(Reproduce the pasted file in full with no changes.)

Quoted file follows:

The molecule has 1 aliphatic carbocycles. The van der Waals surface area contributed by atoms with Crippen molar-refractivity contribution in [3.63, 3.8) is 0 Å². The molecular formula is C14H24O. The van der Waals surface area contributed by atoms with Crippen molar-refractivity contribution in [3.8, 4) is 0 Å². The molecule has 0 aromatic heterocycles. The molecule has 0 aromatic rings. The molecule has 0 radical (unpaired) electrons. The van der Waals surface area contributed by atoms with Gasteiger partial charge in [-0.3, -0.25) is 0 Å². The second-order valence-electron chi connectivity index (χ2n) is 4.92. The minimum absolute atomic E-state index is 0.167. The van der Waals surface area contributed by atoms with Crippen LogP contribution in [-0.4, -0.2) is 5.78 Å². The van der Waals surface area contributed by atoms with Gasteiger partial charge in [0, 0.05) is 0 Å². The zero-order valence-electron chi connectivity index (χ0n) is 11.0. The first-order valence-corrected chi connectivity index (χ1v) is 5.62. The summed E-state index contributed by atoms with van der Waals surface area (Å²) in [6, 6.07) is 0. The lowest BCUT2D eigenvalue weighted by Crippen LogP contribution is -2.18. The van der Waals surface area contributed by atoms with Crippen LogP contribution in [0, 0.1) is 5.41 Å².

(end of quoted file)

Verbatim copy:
The molecule has 1 aliphatic carbocycles. The van der Waals surface area contributed by atoms with Crippen molar-refractivity contribution in [3.63, 3.8) is 0 Å². The molecular formula is C14H24O. The van der Waals surface area contributed by atoms with Crippen molar-refractivity contribution in [3.8, 4) is 0 Å². The molecule has 0 aromatic heterocycles. The molecule has 0 aromatic rings. The molecule has 0 radical (unpaired) electrons. The van der Waals surface area contributed by atoms with Gasteiger partial charge in [-0.3, -0.25) is 0 Å². The second-order valence-electron chi connectivity index (χ2n) is 4.92. The minimum absolute atomic E-state index is 0.167. The van der Waals surface area contributed by atoms with Crippen LogP contribution in [-0.4, -0.2) is 5.78 Å². The van der Waals surface area contributed by atoms with Gasteiger partial charge in [0, 0.05) is 0 Å². The zero-order valence-electron chi connectivity index (χ0n) is 11.0. The first-order valence-corrected chi connectivity index (χ1v) is 5.62. The summed E-state index contributed by atoms with van der Waals surface area (Å²) in [6, 6.07) is 0. The lowest BCUT2D eigenvalue weighted by Crippen LogP contribution is -2.18. The van der Waals surface area contributed by atoms with Crippen LogP contribution in [0, 0.1) is 5.41 Å².